The Principles of Good Laboratory Practice (GLP) are a managerial quality control system covering the organisational process and the conditions under which non-clinical health and environmental studies are planned, performed, monitored, recorded, reported and retained (or archived). The OECD Principles of GLP are followed by test facilities carrying out studies to be submitted to receiving authorities for the purposes of assessing the health and environmental safety of chemicals and chemical products which may also be of natural or biological origin and, in some circumstances, may be living organisms.
The Principles of GLP define the responsibilities of test facility management, study director, study personnel and quality assurance personnel that are operating within a GLP system, and minimum standards concerning the suitability of facilities and equipment to perform studies, the need for standard operating procedures, documentation of raw data, study reports, the archiving of records, etc.
a) The OECD Principles of GLP concern “non-clinical” testing of a chemical or chemical product, examined under laboratory conditions or in the environment, including work conducted in greenhouses and in the field. They do not include studies which use human subjects.
b) Examples of studies carried out under GLP include, inter alia:
i) physical-chemical testing;
ii) toxicity studies;
iii) mutagenicity studies;
iv) The environmental toxicity studies on aquatic and terrestrial organisms
v) studies on behaviour in water, soil and air; bioaccumulation
vi) studies to determine pesticide residues in food or animal feedstuffs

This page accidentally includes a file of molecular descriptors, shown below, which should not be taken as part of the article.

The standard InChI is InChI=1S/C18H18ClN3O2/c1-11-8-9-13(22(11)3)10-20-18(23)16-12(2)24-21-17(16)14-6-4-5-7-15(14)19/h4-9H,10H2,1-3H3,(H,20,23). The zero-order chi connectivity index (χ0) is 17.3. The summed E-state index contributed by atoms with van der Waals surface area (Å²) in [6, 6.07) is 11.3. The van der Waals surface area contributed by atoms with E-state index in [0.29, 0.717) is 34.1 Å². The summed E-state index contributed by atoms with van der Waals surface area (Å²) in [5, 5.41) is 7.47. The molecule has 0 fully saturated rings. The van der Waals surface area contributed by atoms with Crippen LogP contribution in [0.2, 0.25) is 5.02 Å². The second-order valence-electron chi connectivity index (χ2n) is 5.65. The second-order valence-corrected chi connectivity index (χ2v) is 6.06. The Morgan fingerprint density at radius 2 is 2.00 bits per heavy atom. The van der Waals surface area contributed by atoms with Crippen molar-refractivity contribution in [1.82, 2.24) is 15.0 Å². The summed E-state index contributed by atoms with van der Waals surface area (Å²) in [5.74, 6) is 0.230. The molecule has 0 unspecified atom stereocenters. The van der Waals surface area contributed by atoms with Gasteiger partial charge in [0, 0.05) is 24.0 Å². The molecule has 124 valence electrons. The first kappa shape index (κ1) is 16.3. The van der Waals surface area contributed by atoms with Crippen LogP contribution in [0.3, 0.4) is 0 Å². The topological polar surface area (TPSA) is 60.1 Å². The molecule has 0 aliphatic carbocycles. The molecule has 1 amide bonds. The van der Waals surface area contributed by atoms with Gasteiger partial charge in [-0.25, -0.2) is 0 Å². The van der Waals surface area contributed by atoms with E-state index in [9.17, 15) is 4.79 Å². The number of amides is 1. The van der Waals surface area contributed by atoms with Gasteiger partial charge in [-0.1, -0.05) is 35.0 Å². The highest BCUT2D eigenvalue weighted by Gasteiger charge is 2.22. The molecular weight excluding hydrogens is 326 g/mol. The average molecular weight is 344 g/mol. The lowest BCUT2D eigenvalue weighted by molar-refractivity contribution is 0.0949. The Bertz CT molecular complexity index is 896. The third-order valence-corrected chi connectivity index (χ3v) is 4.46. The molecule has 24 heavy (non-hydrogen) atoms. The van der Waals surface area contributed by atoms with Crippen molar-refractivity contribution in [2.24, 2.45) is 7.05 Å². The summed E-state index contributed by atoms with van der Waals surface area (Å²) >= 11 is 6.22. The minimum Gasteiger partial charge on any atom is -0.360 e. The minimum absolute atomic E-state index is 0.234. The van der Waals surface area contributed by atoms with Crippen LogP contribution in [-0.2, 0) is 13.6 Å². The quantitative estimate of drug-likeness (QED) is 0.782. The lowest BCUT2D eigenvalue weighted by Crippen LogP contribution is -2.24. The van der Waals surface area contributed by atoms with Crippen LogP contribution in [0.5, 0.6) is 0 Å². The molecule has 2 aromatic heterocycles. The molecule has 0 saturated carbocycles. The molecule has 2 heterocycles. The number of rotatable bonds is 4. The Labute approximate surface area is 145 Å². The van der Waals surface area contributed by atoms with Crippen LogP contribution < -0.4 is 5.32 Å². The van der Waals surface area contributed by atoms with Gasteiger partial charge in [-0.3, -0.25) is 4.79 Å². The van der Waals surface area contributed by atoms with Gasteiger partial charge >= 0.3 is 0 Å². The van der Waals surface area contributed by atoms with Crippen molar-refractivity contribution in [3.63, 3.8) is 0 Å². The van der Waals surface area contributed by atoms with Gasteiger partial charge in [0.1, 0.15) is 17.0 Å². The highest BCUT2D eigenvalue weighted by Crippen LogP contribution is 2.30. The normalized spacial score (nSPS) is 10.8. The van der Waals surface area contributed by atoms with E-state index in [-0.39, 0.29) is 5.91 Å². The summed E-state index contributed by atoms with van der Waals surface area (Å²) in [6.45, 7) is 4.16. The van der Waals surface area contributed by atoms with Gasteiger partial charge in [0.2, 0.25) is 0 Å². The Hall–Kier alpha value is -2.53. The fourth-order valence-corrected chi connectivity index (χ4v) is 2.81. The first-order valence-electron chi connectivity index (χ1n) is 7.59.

vii) studies on effects on mesocosms and natural ecosystems; and
viii) analytical and clinical chemistry testing
The OECD Principles of GLP apply to the non-clinical safety testing of test items contained in:
i) pharmaceutical products;
ii) pesticide products;
iii) cosmetic product;
iv) veterinary drugs;
v) food additives;
vi) feed additives; and
vii) industrial chemicals
Depending on the jurisdiction, the Principles of GLP may also be applied to non-clinical safety testing of other regulated products, such as medical devices.
Data on safety testing have to be submitted to receiving authorities for marketing authorisation of the product. As part of the review process GLP compliance of the submitted data is verified. In addition, the GLP compliance status of the test facility at which the study was carried out, is checked by consulting information on inspections provided by the national GLP compliance monitoring programmes.
OECD countries in which non-clinical health and environmental safety testing is carried out according to the OECD Principles of GLP have established national GLP Compliance Monitoring Programmes (CMP) with responsibilities for monitoring GLP compliance of test facilities within their territories. GLP compliance is verified by CMPs through inspections of GLP test facilities, and audits of GLP studies. A test facility which has been subject to periodic inspections by a CMP, and found to be operating in compliance with the Principles of GLP, is recognised as a GLP compliant test facility.
In most countries, facilities that wish to become recognised as GLP compliant can apply to the national CMP. The CMP then conducts an inspection to determine if the test facility complies with the OECD Principles of GLP. In other countries, CMPs can inspect any test facility claiming to conduct studies according to GLP.
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